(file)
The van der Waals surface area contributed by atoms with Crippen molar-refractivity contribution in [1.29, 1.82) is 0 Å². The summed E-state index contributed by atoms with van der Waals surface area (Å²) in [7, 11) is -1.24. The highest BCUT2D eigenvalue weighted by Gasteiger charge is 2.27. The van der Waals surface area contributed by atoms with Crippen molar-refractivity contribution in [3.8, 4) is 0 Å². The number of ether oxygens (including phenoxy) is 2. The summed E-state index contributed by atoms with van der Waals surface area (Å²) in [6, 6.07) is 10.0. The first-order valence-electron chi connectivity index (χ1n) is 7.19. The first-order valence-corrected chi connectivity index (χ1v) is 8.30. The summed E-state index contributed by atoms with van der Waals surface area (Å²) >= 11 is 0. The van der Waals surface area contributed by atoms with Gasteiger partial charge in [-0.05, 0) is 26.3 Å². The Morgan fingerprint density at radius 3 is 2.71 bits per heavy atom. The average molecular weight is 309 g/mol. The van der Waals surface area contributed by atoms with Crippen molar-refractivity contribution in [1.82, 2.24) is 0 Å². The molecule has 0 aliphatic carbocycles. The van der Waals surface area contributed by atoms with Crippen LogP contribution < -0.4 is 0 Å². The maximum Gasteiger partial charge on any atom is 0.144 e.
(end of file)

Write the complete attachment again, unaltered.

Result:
The van der Waals surface area contributed by atoms with Crippen molar-refractivity contribution in [1.29, 1.82) is 0 Å². The summed E-state index contributed by atoms with van der Waals surface area (Å²) in [7, 11) is -1.24. The highest BCUT2D eigenvalue weighted by Gasteiger charge is 2.27. The van der Waals surface area contributed by atoms with Crippen molar-refractivity contribution in [3.8, 4) is 0 Å². The number of ether oxygens (including phenoxy) is 2. The summed E-state index contributed by atoms with van der Waals surface area (Å²) in [6, 6.07) is 10.0. The first-order valence-electron chi connectivity index (χ1n) is 7.19. The first-order valence-corrected chi connectivity index (χ1v) is 8.30. The summed E-state index contributed by atoms with van der Waals surface area (Å²) >= 11 is 0. The van der Waals surface area contributed by atoms with Gasteiger partial charge in [-0.05, 0) is 26.3 Å². The Morgan fingerprint density at radius 3 is 2.71 bits per heavy atom. The average molecular weight is 309 g/mol. The van der Waals surface area contributed by atoms with Crippen molar-refractivity contribution in [1.82, 2.24) is 0 Å². The molecule has 0 aliphatic carbocycles. The van der Waals surface area contributed by atoms with Crippen LogP contribution < -0.4 is 0 Å². The maximum Gasteiger partial charge on any atom is 0.144 e.